Too much talent is a bad thing – says Columbia University study

A team of high-achievers may not deliver as you’d expect, reveals one Columbia University study.

Too much talent is a bad thing – says Columbia University study
ry company has its superstars and while you might wish your whole team would shine just as bright, a recent study has found that too much talent could damage overall performance.

“In many cases, too much talent can be the seed of failure,” states the study, conducted earlier this year by researchers at Columbia University. The study found that, due to the dissolve of a definitive pecking order, a team with too many dominant or high-achieving individuals is susceptible to hierarchical disputes and deterioration in performance.

Funnily enough, it turns out the effects of an imprecise pecking order is an inter-species issue that also affects chickens. A 1996 study into poultry science found that keeping too many high-egg producing chickens in one colony actually reduces overall egg production.

So, bringing together the most talented individuals (whether it be chickens or humans) might not necessarily yield the best results. However, researchers did suggest that there may be a specific talent-saturation line at which point the negatives of having many elite workers begins to outweigh the benefits.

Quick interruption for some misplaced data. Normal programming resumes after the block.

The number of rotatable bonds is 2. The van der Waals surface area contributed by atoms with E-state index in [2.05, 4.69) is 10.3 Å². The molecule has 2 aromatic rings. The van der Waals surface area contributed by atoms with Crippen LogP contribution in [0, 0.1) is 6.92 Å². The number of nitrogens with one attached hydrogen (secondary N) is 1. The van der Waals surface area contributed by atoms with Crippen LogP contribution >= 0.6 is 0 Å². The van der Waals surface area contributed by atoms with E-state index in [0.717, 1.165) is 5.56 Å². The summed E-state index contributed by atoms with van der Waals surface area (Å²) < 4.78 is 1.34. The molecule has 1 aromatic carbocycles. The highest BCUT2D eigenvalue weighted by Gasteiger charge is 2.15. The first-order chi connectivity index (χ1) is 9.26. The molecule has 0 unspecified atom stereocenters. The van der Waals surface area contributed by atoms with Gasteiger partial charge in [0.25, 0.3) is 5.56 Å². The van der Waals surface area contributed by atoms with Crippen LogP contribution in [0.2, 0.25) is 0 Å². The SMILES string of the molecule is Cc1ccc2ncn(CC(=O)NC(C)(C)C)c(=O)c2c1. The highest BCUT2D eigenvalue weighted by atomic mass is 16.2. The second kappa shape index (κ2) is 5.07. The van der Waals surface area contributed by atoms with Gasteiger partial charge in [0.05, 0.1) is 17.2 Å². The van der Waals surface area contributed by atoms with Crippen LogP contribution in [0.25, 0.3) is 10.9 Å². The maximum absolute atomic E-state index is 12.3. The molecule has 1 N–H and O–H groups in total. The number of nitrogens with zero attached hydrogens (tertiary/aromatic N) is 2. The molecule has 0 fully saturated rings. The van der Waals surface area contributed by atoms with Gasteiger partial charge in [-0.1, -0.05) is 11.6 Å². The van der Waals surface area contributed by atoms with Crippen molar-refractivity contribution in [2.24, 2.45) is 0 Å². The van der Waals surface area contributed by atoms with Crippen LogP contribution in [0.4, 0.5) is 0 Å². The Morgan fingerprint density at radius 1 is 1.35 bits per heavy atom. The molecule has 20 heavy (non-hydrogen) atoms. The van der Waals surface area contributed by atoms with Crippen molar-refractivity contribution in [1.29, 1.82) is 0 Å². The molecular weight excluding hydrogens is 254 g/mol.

When analyzing overall team performance in basketball and soccer, the researchers found that once the ratio of elite players to non-elite players surpassed approximately 2:1, results began to diminish.

While the study focused primarily on high-level sports players, the study’s authors advised that the results were transferable to any organization and said professionals should be “wary that too much top talent could produce diminishing marginal returns and even decrease performance by hindering intra-team coordination.“

So if you’re spending too much time and energy searching for superstars or trying to keep your top talent, it may be worth noting the importance of a balanced team and an established hierarchy.  

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